Jody Wilson-Raybould delivered a stunning testimony to the Justice Committee today. Stunning because it was concise and not at all vague as many had expected. Stunning because it was articulate, yet simplistic, and free from passion; it was also damning.
Wilson-Raybould opened her testimony by saying she received “consistent” and “sustained” pressure over a four month period as the Attorney General of Canada to offer a deferred prosecution agreement in the SNC Lavalin case. She said the pressure was applied by 11 people from the Prime Minister’s office including the Prime Minister himself. The Prime Minister’s principal secretary, Gerald Butts, resigned suddenly two weeks ago.
SNC Lavalin is an international corporation with a rather sordid history of criminal business practices. The company was sanctioned by the World Bank in 2013 and was banned from bidding on projects for ten years, however the World Bank noted in 2015 that SNC Lavalin, under new leadership, appeared to be making progress toward internal change.
In July 2018, a former SNC Lavalin VP was convicted in the MUHC bribery scandal involving a bid on a “super hospital” in Montreal back in 2007. The former CEO plead guilty earlier this month for his role.
Meanwhile, in 2018, the Liberal government passed a proposal for deferred prosecution in their budget omnibus bill, C-86. SNC Lavalin had lobbied for the legislation but as the article above notes, it wasn’t exactly what they were hoping for.
The problem is that while SNC Lavalin has taken the headlines, Wilson-Raybould didn’t get into politics simply to defend her honour against becoming a corporate shill.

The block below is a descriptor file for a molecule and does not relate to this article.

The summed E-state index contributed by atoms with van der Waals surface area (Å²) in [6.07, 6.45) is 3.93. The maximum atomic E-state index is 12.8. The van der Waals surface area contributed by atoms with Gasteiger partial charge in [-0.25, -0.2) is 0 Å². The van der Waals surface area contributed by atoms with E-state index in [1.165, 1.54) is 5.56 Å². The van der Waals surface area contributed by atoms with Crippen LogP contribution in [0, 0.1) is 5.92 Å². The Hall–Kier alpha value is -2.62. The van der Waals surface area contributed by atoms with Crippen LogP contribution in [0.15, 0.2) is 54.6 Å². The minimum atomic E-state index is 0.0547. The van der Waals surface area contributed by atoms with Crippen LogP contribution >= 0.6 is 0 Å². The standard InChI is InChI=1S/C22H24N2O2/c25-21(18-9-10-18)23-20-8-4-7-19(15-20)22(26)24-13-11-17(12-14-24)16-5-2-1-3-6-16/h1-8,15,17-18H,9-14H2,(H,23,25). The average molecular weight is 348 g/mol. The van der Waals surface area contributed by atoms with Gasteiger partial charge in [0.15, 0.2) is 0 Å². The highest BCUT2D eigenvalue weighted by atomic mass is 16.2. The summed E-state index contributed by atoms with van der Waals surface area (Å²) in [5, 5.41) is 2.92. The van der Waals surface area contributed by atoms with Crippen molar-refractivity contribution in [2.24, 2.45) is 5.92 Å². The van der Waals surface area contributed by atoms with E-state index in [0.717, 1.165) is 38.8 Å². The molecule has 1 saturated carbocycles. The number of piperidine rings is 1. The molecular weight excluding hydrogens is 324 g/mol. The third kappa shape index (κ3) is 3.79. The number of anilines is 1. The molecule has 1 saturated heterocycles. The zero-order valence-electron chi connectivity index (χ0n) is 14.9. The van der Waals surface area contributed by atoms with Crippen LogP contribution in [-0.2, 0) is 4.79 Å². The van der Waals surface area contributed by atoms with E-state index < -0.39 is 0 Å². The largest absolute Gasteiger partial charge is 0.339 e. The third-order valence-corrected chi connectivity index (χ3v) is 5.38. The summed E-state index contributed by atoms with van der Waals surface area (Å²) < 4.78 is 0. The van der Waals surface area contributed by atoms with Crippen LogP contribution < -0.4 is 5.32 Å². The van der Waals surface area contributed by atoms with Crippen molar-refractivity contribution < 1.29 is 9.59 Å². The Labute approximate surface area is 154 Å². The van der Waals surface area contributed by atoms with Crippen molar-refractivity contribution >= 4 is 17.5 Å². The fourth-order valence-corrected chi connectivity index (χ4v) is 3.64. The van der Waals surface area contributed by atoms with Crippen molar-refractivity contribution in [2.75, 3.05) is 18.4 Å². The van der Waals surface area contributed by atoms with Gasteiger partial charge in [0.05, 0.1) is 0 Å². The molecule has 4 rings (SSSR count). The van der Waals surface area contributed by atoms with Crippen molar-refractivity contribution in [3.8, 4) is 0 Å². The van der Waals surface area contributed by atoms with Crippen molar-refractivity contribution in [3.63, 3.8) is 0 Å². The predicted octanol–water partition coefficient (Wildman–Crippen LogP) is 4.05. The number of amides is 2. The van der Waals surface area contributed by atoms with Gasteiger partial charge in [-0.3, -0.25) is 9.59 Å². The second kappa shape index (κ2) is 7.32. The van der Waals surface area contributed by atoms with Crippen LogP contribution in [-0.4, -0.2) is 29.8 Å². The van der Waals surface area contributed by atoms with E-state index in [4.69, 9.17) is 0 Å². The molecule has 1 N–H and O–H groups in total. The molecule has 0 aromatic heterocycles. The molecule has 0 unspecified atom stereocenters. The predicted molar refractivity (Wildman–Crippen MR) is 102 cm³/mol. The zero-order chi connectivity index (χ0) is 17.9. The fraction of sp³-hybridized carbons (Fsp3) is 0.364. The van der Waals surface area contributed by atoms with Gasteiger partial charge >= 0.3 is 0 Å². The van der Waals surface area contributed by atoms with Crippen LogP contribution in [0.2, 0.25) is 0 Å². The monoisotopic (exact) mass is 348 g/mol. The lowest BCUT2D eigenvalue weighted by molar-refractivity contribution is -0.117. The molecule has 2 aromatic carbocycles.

We don’t elect parties, we elect people.
Jody Wilson-Raybould is the daughter of Bill Wilson, also a lawyer, First Nations community representative and legal-political activist. Wilson holds the esteemed legacy of having successfully assisted in drafting and amending the Canadian constitution under Pierre Trudeau to “expand the concept of consent regarding Treaty rights and Aboriginal title“.
Prior to becoming an MP for Vancouver-Granville, Wilson-Raybould was very active in her community. In addition to her work as a Crown Prosecutor, she held elected positions within First Nations groups. According to her website biography, she was elected as Commissioner by the Chiefs of the First Nations Summit in 2004 and spent six years as Regional Chief of the Assembly of First Nations until June of 2015 when she resigned from her role, most likely to commit to a campaign for federal office.
In response to a question regarding the Trans Mountain Expansion and who should be responsible for the decision-making, Wilson-Raybould responded that it would be “misguided” for a government to try to use “constitutional muscle to push it through in the national interest”. She continued, saying
Further, we believe in the need to respect Aboriginal title and rights, including treaty rights. In BC this is of particular importance where serious weight must be given to the issue of un-extinguished Aboriginal title and the requirement for “consent” if projects cross unceded Aboriginal title lands. This situation applies in both the case of Kinder Morgan’s Trans Mountain and Northern Gateway.
Truth and Reconciliation
The Truth and Reconciliation Commission report was a major turning point for the Government of Canada. When the report was commissioned, they had likely broken a cardinal rule: never ask a question to which you do not want the answer. Jody Wilson-Raybould was in a fantastic position to help lead the government forward on making good on the Commission’s findings. As a dedicated First Nations advocate, she was also very fortunate to be in that position.
In 2016, she referred to the report as providing a first step to “finish the unfinished business of confederation“. In a 2017 op-ed for the Globe and Mail Wilson-Raybould wrote